Ifugao Rice Terraces, Philippines


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Recommended stay: 3-4 days

Ifugao Rice Terraces & Sagada Activity Sleep
Day 1 Overnight bus from Manila Hike Batad and Tappia Waterfalls Batad
Day 2 Return to Banaue Hapao Rice Terraces & Hot Spring Banaue
Day 3 Day trip to Sagada via Bontoc Hanging Coffins & Sumaging Cave Overnight bus to Manila

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The Ifugao Rice Terraces are located in the “Cordilleras”, the rugged mountainous regions of the Northern Philippines. Scattered across swaths of Ifugao and Mountain Provinces, 5 of these breathtaking terraced rice paddies are awarded World Heritage Status by UNESCO. These 5 are located in Batad, Bangaan, Hungduan, Kiangan, and Mayoyao. These terraces are an engineering feat as they were carved from the mountains using the most rudimentary of tools about 2 millennia ago.

Batad “amphitheater” Rice Terraces (a UNESCO World Heritage Site)


The gateway to this itinerary is Banaue, which boasts its own rice terraces even though it did not make the cut in the Heritage list due to the high concentration of structures constructed close to the crops.  There are nightly direct buses from Manila to Banaue offered by Ohayami.  Booking online is quick and easy. Advanced booking is also recommended. The bus we took departed at around 10 in the evening and reached Banaue at around 7 in the morning. The bus was basic with recliner seats and incredibly strong air-conditioning. There were about 2-3 scheduled stops for guests who needed to utilize comfort rooms (restrooms) along the way.



Upon arriving in Banaue, we were greeted by throngs of representatives from different hostels and a few freelance tour companies. We were able to negotiate a very reasonable 3-day package that included transport and guides to the destinations illustrated in the table above. After eating breakfast, we were swiftly whisked away to Batad via jeepney where passengers were given the opportunity to do a “top ride” (seating on top of the jeep) for a once-in-a-lifetime adventure that is uniquely Filipino. I opted for the exhilarating “top ride” with other foreign tourists (two students from Kazakhstan and two guys from France) and our bravery was rewarded with stunningly picturesque landscapes.


Top Ride

After about an hour ride amidst pristinely lush scenery and dizzyingly winding roads, we arrived at the end of the road, which locals call the “Batad Saddle”. From here, it is a 15-30 minute trek to the center of Batad, depending on one’s fitness level.


After depositing our bags at our reserved accommodations, we proceeded onto trekking along the trails that wrap around the spectacular terraces. Our first stop was called the “viewpoint”. This strategically positioned spot afforded us with sweeping panoramic views of the entire Batad.  We stayed here for about half an hour.


From that vantage point, we descended to the bottom of the valley to reach the trail that eventually took us to Tappia waterfalls. The entire hike was moderately strenuous primarily because of the oppressive heat and humidity, compounded by the fact that we did not have a comfortable sleep on the bus the night before.  It is possible to swim in the river that is adjacent to the falls, but it is not recommended to swim directly under the falls itself. This is a magnificently scenic trek that was certainly worth all the iota of energy we had invested in it.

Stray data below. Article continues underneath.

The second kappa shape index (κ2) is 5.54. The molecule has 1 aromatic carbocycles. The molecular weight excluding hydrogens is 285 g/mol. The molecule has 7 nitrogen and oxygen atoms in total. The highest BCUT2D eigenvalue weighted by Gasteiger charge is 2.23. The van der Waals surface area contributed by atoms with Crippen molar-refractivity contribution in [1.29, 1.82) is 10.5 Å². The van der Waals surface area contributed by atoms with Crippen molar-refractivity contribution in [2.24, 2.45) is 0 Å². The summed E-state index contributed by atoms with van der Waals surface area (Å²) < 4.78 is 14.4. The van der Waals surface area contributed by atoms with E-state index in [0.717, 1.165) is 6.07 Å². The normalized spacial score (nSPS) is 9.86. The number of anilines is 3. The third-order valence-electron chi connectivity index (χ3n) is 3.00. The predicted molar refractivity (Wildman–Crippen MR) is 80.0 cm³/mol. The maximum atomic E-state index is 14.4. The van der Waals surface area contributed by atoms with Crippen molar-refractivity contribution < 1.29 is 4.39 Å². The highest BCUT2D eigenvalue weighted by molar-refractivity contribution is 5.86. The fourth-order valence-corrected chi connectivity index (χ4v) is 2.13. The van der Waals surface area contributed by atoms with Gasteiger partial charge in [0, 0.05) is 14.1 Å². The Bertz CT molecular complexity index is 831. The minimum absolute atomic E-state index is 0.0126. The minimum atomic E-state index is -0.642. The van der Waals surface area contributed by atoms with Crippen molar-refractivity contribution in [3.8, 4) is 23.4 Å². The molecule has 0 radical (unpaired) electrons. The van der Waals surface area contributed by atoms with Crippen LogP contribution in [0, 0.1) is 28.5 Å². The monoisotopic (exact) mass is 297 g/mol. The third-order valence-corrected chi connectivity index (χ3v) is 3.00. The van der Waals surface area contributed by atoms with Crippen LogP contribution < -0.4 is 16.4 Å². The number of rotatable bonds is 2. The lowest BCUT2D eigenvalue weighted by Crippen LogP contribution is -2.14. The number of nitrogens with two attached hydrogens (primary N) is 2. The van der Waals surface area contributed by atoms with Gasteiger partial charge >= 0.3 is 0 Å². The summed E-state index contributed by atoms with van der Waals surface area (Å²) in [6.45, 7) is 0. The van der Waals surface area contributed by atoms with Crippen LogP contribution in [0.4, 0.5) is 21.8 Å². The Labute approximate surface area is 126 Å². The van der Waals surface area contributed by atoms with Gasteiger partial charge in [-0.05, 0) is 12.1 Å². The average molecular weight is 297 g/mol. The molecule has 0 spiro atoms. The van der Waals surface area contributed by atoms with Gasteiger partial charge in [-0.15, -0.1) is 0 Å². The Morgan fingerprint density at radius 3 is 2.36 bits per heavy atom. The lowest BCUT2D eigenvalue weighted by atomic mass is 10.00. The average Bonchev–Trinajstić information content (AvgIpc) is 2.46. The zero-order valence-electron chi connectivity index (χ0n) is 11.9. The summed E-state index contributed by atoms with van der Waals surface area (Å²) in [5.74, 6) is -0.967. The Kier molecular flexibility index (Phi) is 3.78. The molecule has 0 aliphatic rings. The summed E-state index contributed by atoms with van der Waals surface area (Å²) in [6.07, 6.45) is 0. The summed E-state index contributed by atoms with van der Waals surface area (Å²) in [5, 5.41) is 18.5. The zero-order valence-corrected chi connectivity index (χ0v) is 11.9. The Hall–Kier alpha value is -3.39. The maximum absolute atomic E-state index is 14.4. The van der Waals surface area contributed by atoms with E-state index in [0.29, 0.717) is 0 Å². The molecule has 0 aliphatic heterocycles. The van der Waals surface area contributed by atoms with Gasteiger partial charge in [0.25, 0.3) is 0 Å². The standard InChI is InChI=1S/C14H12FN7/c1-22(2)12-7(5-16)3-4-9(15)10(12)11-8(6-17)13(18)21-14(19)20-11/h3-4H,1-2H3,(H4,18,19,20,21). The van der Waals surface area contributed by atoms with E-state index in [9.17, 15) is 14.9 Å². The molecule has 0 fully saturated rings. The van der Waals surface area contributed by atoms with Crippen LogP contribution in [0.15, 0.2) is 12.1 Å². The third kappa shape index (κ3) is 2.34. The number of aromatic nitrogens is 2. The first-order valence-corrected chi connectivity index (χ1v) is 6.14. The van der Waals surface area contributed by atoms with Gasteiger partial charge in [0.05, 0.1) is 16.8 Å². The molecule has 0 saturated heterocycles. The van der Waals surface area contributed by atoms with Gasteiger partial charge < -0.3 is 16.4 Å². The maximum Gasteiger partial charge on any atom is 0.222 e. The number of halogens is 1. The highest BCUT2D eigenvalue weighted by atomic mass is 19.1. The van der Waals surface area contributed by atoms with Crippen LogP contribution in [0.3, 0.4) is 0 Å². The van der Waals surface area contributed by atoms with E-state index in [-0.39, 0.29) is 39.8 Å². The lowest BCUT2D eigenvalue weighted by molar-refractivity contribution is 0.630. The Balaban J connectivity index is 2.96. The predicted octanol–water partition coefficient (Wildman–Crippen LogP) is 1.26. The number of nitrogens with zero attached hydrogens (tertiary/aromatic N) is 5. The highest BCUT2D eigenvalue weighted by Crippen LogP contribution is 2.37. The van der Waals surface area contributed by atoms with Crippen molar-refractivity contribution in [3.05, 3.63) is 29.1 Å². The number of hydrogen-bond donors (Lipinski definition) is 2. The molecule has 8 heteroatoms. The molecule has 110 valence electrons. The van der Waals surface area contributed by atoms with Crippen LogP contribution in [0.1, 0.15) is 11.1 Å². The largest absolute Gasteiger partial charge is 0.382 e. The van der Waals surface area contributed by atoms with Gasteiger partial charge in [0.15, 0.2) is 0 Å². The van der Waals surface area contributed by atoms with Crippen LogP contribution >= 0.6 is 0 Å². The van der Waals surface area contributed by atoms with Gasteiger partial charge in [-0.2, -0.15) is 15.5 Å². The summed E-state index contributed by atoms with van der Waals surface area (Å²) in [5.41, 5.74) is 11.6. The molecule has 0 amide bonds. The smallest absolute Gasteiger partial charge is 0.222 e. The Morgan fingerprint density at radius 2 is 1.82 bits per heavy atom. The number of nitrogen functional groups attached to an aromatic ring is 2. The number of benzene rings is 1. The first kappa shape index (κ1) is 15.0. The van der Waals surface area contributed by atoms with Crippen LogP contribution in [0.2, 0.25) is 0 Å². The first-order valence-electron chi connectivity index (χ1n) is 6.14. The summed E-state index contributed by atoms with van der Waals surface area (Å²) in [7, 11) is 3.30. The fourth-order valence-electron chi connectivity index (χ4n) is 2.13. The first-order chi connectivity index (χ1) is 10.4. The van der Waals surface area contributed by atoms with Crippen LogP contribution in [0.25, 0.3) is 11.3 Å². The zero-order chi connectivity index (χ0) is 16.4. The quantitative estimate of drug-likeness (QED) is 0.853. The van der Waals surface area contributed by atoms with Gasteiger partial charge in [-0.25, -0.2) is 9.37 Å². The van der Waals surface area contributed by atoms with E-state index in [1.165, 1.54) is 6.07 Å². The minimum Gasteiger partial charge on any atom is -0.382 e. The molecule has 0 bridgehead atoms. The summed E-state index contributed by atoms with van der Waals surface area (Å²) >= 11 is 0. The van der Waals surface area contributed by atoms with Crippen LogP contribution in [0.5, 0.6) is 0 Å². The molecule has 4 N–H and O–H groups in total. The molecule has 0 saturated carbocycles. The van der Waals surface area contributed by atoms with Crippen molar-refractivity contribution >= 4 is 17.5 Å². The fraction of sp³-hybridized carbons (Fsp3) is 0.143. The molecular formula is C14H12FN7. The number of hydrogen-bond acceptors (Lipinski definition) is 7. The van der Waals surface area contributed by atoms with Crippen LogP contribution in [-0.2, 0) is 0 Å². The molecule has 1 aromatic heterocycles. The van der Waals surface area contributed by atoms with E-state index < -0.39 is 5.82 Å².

Using agoda.com, we booked an overnight stay at Ramon’s Homestay. Ramon’s was particularly popular because they offer guests an opportunity to stay in authentic Ifugao huts (sans electricity) that are rapidly being phased out because of modernization.  They also have a stellar in-house restaurant that offers delicious and freshly cooked local dishes. We were extremely exhausted after dinner so we slept for 12 hours.


Where we spent the night
View from our hut
View from the restaurant


After breakfast, we started our ascent back up to the saddle to catch the public jeepney that only runs twice-a-day (1 in the morning and 1 in the afternoon).


After arriving back in Banaue, we were promptly picked up by our guide for our trip to the neighboring community of Hungduan for the Hapao hot springs tour.  Little did we know that in order to get to the hot springs, we would have to hike about 45 minutes across gloriously marvelous rice terraces – the UNESCO-inscribed Hungduan / Hapao rice terraces. We were delightfully blown away.

Hapao/Hungduan Rice Terraces
Hapao/Hungduan Rice Terraces
Hapao – Baang River
Hapao/Hungduan Rice Terraces and the Hapao-Baang River

The hot springs have fascinatingly sprouted right next to the Hapao – Baang River so guests can alternate dipping in the scalding hot waters and then plunging into the relatively chilly river to cool off after, or vice-versa.

Hapao-Baang River
Hapao Hot Springs


On our third day, we were picked up early in the morning to join other tourists on our day trip to Sagada. We stopped at the Banaue Rice Terraces Viewpoint, which was on the way.

Banaue Rice Terraces


After a 2.5-hour drive along idyllic terrain with abundant views of more rice terraces, we arrived in Sagada. After settling our registration & guide fees, we comfortably toured the town on our rented vehicle.


The highlights here include the Sumaging Cave and the Hanging Coffins located in Echo Valley. After exploring these two sites, we were jetted back to Banaue just in time for dinner and our overnight bus ride back to Manila.

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Sagada’s famous “Hanging Coffins”


Have you ever been to the Ifugao Rice Terraces and Sagada?

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